Personality and competitiveness: extraversion, agreeableness, and their aspects, predict self-reported competitiveness and competitive bidding in experimental auctions

Matthew Fong, Kun Zhao, Luke D. Smillie

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16 Citations (Scopus)


How are basic personality traits linked with individual differences in competitiveness? We examined extraversion and agreeableness, as well as their lower-level aspects (i.e., assertiveness, enthusiasm; compassion, politeness), in relation to both self-reported competitiveness and competitive bidding within two auction games. Participants (N = 304, 56% female) completed comprehensive assessments of personality and competitiveness, along with two hypothetical auction games (a standard “Winner-Pay” auction, and a riskier “All-Pay” auction). Extraversion positively predicted self-reported competitiveness whereas agreeableness was a negative predictor, and also predicted less competitive auction bidding. At the aspect-level, assertiveness (but not enthusiasm) positively predicted self-reported competitiveness as well as escalation in bidding within both auctions. Compassion (but not politeness) predicted less competitive auction bidding whereas politeness (but not compassion) predicted lower self-reported competitiveness. Future research is needed to determine whether these findings generalise beyond the lab to competitive behaviour as it occurs in the wild.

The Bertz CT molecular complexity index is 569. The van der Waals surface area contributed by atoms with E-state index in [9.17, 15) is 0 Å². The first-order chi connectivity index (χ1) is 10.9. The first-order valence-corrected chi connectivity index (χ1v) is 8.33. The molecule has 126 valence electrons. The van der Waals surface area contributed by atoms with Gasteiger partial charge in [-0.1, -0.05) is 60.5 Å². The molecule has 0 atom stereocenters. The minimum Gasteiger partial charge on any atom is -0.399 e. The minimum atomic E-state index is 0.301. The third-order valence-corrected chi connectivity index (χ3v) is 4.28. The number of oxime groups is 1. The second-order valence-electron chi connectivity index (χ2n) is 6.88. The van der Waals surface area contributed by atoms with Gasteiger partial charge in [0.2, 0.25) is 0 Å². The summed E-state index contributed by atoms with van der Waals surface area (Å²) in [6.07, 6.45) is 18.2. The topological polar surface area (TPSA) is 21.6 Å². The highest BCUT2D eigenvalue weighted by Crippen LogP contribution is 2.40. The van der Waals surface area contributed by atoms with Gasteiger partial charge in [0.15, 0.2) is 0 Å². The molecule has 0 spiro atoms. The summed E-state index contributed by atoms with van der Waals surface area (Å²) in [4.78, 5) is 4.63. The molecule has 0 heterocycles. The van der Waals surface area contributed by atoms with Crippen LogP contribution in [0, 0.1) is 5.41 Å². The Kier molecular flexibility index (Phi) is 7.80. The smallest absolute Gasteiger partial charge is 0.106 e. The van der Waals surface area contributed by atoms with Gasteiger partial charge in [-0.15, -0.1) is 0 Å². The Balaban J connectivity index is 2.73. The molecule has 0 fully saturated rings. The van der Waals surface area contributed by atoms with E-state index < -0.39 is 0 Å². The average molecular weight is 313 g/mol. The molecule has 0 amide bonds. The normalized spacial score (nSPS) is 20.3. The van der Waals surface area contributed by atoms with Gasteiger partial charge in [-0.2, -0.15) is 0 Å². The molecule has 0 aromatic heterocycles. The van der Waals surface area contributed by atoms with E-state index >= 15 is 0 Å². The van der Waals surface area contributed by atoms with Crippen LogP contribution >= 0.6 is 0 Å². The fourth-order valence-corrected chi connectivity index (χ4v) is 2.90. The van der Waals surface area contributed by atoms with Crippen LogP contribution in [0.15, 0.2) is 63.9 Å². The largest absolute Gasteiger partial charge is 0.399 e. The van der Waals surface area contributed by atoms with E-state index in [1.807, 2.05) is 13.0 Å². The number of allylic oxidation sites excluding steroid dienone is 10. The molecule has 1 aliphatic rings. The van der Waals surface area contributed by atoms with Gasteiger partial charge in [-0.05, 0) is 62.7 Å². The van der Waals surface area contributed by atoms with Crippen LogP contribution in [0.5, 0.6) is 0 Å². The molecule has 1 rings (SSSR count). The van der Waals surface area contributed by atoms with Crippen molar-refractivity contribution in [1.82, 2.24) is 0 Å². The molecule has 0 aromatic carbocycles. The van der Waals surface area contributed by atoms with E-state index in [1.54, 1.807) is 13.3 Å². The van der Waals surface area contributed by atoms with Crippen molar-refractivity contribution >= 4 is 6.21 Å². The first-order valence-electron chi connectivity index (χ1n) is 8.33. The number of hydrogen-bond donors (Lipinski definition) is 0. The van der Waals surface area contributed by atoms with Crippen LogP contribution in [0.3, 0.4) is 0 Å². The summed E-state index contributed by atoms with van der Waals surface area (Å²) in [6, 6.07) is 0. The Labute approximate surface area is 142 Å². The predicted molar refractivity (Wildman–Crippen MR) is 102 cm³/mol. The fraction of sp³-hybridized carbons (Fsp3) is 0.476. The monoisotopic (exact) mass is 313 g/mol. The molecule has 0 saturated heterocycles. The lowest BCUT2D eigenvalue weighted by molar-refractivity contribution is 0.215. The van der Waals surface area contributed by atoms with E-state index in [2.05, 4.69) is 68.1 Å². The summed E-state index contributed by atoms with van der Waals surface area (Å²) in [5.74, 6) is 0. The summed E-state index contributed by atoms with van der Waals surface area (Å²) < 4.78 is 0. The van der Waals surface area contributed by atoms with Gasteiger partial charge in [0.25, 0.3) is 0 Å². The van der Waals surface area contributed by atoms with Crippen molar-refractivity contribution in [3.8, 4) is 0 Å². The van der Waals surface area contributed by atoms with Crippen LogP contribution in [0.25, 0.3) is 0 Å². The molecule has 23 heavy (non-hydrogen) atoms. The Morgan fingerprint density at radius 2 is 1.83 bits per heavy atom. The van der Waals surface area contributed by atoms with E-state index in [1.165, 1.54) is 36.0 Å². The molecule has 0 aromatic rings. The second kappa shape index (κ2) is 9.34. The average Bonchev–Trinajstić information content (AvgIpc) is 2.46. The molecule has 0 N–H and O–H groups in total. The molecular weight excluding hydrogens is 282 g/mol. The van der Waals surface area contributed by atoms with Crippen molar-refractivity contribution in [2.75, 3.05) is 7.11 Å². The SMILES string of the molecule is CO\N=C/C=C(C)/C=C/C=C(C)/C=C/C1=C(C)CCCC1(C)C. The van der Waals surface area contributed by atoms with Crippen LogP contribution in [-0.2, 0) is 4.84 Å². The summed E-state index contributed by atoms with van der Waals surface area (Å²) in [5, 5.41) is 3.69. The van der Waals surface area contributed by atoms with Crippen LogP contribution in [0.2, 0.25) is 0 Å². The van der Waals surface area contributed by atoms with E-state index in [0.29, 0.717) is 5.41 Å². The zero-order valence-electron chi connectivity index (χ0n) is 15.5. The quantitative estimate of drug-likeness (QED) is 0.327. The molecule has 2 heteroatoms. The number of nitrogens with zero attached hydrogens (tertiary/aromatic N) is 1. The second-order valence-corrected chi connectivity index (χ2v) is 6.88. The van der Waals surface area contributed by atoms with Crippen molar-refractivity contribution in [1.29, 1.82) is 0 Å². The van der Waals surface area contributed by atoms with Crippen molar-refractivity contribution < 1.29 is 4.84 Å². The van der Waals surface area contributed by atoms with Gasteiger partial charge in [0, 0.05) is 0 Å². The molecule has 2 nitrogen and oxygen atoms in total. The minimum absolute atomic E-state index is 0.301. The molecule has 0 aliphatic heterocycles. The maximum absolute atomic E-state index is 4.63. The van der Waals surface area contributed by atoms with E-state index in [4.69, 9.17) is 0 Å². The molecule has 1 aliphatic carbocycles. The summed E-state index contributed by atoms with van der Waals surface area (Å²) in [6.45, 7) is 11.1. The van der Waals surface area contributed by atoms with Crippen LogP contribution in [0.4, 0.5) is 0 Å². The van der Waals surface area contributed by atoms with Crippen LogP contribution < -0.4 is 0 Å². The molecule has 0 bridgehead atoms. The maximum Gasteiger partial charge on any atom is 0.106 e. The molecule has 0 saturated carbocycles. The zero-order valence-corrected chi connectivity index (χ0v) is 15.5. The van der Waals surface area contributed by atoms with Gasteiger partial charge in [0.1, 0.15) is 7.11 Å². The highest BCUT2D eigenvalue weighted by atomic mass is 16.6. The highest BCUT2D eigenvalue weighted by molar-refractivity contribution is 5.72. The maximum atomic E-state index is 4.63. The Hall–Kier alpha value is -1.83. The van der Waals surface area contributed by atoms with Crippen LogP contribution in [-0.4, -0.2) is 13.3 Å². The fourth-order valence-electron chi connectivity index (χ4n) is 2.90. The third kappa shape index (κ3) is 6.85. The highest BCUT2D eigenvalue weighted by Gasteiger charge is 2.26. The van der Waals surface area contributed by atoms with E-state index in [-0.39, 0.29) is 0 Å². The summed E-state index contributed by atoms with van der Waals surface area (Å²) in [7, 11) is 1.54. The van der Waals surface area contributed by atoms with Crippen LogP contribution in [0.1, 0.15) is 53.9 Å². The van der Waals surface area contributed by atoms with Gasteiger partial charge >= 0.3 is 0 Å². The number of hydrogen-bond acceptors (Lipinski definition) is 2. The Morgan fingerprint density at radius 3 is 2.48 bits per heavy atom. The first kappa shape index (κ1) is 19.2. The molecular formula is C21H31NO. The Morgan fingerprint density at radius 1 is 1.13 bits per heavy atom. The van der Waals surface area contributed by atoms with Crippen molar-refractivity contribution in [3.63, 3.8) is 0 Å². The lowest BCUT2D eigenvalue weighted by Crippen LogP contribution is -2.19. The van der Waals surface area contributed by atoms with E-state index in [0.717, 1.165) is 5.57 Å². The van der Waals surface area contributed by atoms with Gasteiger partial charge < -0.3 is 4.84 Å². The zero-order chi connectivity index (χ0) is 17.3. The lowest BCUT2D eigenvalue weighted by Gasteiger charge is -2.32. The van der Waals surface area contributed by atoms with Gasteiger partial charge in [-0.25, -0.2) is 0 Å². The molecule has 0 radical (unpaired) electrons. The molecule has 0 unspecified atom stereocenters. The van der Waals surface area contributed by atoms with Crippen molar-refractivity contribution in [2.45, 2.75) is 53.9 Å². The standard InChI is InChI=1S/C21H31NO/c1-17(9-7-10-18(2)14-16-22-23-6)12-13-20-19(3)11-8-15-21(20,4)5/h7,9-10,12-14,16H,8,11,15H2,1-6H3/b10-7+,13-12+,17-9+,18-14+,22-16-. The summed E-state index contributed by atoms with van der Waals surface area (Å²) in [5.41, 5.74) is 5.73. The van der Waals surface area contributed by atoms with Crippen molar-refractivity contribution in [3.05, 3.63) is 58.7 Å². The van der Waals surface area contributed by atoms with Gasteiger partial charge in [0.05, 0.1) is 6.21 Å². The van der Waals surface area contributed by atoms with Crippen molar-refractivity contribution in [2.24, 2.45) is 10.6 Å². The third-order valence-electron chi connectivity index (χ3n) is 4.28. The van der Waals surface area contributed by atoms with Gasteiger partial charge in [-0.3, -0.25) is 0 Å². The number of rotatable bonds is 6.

Original languageEnglish
Article number109907
Number of pages6
JournalPersonality and Individual Differences
Publication statusPublished - Feb 2021


  • Agreeableness
  • Auctions
  • Big Five Aspects.
  • Competitiveness
  • Extraversion

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